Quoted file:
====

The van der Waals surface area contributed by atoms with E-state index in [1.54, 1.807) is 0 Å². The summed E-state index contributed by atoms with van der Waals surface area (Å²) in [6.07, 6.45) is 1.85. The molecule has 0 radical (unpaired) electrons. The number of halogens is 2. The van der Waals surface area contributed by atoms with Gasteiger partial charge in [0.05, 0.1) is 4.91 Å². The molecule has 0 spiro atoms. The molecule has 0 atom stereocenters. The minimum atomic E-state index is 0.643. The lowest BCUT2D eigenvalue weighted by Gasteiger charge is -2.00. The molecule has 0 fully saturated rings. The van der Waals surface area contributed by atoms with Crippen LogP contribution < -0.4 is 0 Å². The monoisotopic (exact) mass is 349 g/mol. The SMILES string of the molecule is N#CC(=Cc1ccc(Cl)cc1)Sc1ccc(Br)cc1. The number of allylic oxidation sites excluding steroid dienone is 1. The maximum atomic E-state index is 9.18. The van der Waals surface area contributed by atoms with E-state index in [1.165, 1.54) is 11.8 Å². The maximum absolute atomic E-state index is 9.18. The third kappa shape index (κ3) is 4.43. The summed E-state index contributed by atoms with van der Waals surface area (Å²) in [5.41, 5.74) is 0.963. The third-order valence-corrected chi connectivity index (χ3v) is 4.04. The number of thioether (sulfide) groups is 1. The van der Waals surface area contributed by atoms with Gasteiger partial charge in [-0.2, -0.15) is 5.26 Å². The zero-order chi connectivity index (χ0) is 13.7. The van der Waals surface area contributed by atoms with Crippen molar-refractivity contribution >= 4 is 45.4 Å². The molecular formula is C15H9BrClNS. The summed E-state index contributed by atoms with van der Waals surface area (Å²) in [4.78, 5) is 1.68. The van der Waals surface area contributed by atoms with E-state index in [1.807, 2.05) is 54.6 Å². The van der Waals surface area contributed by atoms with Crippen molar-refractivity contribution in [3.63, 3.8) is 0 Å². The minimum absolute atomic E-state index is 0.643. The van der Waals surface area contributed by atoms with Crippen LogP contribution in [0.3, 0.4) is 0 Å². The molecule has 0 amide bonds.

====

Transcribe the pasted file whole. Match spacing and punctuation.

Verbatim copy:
The van der Waals surface area contributed by atoms with E-state index in [1.54, 1.807) is 0 Å². The summed E-state index contributed by atoms with van der Waals surface area (Å²) in [6.07, 6.45) is 1.85. The molecule has 0 radical (unpaired) electrons. The number of halogens is 2. The van der Waals surface area contributed by atoms with Gasteiger partial charge in [0.05, 0.1) is 4.91 Å². The molecule has 0 spiro atoms. The molecule has 0 atom stereocenters. The minimum atomic E-state index is 0.643. The lowest BCUT2D eigenvalue weighted by Gasteiger charge is -2.00. The molecule has 0 fully saturated rings. The van der Waals surface area contributed by atoms with Crippen LogP contribution < -0.4 is 0 Å². The monoisotopic (exact) mass is 349 g/mol. The SMILES string of the molecule is N#CC(=Cc1ccc(Cl)cc1)Sc1ccc(Br)cc1. The number of allylic oxidation sites excluding steroid dienone is 1. The maximum atomic E-state index is 9.18. The van der Waals surface area contributed by atoms with E-state index in [1.165, 1.54) is 11.8 Å². The maximum absolute atomic E-state index is 9.18. The third kappa shape index (κ3) is 4.43. The summed E-state index contributed by atoms with van der Waals surface area (Å²) in [5.41, 5.74) is 0.963. The third-order valence-corrected chi connectivity index (χ3v) is 4.04. The number of thioether (sulfide) groups is 1. The van der Waals surface area contributed by atoms with Gasteiger partial charge in [-0.2, -0.15) is 5.26 Å². The zero-order chi connectivity index (χ0) is 13.7. The van der Waals surface area contributed by atoms with Crippen molar-refractivity contribution >= 4 is 45.4 Å². The molecular formula is C15H9BrClNS. The summed E-state index contributed by atoms with van der Waals surface area (Å²) in [4.78, 5) is 1.68. The van der Waals surface area contributed by atoms with E-state index in [1.807, 2.05) is 54.6 Å². The van der Waals surface area contributed by atoms with Crippen molar-refractivity contribution in [3.63, 3.8) is 0 Å². The minimum absolute atomic E-state index is 0.643. The van der Waals surface area contributed by atoms with Crippen LogP contribution in [0.3, 0.4) is 0 Å². The molecule has 0 amide bonds.